Mission and Research

Mission and Purpose

We’ve all done it. Driving along, the cell phone beeps, and we reach down to grab it and send a quick text. Or we start making lane changes with one hand on the wheel and the other keeping the phone plastered to our ear. Even simple tasks like drinking a beverage or fiddling with the radio can distract us from our primary task — driving. Heck, sometimes our own daydreaming is a distraction!

In this time-crunched, multitasking world, we try to squeeze as much as we can into every activity. The problem is, distracted driving is incredibly dangerous, both to us and those around us. We’ve all heard the horror stories. Good people have died, and good people have killed because of distracted driving. Chances are you know someone who has been personally affected by distracted driving. But have you changed your behavior? Why not?

Most of us have a certain amount of “that will never happen to me” mentality. We all feel varying degrees of invincibility — especially the younger among us. Preaching doesn’t work. Scare tactics don’t work. Companies like AT&T have been telling us for years how dangerous distracted driving is with campaigns like #ItCanWait. They’ve produced beautifully gut-wrenching videos like this one to drive the point home:

We see these, and we are impacted briefly. But soon, we are back to our old ways, doing the same dangerous things. Why? For one, research shows that scare tactics don’t have a lasting impact, and can sometimes even have the opposite effect from what is intended. So videos like these or parking a smashed up car outside of a school is not having the desired impact on changing behavior.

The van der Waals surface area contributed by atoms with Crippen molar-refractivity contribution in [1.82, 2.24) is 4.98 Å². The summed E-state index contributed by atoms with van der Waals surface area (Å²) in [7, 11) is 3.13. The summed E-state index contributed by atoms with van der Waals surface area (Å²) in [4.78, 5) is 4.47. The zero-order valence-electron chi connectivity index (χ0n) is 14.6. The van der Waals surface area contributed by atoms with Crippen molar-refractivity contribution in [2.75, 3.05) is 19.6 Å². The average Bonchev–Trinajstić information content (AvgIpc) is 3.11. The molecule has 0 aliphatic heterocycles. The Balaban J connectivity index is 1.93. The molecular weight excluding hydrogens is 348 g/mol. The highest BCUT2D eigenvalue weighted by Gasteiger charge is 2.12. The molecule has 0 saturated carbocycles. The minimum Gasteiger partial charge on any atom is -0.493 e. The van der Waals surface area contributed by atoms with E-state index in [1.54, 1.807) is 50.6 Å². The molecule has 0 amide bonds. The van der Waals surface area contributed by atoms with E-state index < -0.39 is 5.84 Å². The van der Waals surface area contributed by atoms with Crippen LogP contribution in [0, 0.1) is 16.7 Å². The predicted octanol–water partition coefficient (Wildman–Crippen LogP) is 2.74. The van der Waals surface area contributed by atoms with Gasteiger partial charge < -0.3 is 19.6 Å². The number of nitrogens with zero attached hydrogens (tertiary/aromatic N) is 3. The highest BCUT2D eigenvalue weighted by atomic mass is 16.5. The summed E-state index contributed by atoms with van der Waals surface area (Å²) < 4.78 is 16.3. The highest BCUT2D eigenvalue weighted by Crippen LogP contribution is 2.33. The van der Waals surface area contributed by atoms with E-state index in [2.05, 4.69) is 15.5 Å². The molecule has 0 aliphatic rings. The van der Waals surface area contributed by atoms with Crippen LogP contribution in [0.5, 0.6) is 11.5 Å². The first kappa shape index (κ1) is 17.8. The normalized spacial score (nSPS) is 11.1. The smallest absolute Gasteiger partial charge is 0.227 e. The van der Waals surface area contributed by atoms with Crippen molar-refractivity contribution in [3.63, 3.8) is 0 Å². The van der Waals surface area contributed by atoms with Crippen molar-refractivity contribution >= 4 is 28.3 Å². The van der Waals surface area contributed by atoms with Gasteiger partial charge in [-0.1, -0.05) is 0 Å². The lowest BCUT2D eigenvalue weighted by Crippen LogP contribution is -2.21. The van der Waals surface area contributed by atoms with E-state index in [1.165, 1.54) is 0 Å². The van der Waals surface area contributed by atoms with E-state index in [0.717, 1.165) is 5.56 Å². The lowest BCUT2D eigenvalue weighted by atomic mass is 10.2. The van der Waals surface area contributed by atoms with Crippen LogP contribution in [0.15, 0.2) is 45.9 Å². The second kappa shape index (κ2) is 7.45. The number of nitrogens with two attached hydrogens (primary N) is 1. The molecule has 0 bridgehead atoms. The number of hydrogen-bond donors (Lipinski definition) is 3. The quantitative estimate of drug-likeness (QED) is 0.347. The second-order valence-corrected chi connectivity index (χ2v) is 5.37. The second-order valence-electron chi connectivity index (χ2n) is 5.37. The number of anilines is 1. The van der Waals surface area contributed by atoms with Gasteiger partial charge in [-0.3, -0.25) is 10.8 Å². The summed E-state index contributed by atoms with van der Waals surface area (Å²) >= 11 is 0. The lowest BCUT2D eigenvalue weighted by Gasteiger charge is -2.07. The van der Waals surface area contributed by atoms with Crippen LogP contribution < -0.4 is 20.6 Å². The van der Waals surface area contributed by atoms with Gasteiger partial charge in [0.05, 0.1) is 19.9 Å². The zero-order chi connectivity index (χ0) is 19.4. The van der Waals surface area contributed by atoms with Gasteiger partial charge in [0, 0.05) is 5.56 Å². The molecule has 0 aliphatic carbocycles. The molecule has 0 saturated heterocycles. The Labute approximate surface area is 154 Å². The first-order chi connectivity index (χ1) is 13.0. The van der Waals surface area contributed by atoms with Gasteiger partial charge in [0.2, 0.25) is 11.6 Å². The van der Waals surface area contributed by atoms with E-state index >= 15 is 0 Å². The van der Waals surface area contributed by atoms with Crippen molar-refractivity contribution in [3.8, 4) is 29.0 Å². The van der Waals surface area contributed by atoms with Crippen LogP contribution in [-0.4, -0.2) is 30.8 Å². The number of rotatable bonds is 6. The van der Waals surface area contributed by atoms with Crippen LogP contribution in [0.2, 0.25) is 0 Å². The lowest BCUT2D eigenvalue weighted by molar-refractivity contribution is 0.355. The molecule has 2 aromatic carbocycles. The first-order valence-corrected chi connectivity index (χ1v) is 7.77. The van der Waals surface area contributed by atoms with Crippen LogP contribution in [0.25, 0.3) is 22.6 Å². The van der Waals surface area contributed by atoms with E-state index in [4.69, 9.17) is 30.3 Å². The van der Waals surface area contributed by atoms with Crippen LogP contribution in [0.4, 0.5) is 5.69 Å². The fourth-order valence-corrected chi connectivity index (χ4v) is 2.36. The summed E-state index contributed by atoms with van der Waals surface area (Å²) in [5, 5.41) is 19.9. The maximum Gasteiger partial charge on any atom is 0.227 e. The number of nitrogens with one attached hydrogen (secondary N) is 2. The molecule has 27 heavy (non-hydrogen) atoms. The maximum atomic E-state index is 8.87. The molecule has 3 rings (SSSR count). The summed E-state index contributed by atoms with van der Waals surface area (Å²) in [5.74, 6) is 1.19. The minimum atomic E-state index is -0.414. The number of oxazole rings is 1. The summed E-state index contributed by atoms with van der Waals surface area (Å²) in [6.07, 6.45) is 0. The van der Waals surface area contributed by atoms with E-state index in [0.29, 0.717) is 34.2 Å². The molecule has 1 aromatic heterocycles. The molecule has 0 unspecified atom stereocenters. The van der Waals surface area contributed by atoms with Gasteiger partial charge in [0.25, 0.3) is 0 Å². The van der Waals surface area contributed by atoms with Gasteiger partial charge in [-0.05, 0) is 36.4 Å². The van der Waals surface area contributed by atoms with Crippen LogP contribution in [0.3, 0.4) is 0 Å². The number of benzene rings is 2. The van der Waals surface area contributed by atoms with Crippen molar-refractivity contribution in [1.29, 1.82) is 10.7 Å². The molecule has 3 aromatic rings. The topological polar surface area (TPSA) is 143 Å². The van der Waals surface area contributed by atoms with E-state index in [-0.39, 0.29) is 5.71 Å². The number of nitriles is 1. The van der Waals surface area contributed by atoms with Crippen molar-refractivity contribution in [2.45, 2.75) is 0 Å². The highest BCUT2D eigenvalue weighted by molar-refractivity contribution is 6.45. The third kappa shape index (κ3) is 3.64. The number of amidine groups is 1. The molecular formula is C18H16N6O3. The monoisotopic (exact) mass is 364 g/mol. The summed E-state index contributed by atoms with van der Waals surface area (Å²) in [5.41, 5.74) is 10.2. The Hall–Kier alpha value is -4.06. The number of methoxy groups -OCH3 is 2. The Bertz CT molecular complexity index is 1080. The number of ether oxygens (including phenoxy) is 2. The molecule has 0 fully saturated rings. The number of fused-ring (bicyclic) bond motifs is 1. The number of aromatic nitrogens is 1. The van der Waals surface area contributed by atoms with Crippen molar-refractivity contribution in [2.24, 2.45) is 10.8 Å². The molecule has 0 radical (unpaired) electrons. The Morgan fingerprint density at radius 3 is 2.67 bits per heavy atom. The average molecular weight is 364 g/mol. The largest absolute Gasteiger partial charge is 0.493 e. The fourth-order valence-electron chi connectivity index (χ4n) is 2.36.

Behavior changes happen over time, as a result of regular and consistent messaging. That’s why we’ve created video lessons that address the top 10 distracted driving activities. A life-size hot rod pledge car is a not-so-subtle reminder of your commitment to change bad habits. Texder and his crew are there every day with a new lesson reminder. Yes, you’ll be entertained. But you’ll also remember the lessons and your pledge the next time you get behind the wheel.


At any given daylight moment across America, approximately 660,000 drivers are using cell phones or manipulating electronic devices while driving

10% of drivers of all ages under the age of 20 involved in fatal crashes were reported as distracted at the time of the crash. This age group has the largest proportion of drivers who were distracted.

Drivers in their 20s make up 27 percent of the distracted drivers in fatal crashes.

20 percent of teens and 10 percent of parents admit that they have extended, multi-message text conversations while driving.

Business and Financial Impact

Motor vehicle crashes cost employers $60 billion annually in medical care, legal expenses, property damage, and lost productivity. They drive up the cost of benefits such as workers’ compensation, Social Security, and private health and disability insurance. In addition, they increase the company overhead involved in administering these programs.

The average crash costs an employer $16,500. When a worker has an on-the-job crash that results in an injury, the cost to their employer is $74,000. Costs can exceed $500,000 when a fatality is involved.


Research articles from Distraction.gov

Psychology & Marketing, Vol. 21(11): 961–986 (November 2004). Fear Appeals in Social Marketing: Strategic and Ethical Reasons for Concern Gerard Hastings and Martine Stead, University of Stirling & Open University; John Webb, University of Strathclyde

NHTSA [2003]. The economic burden of traffic crashes on employers: costs by state and industry and by alcohol and restraint use. Publication DOT HS 809 682.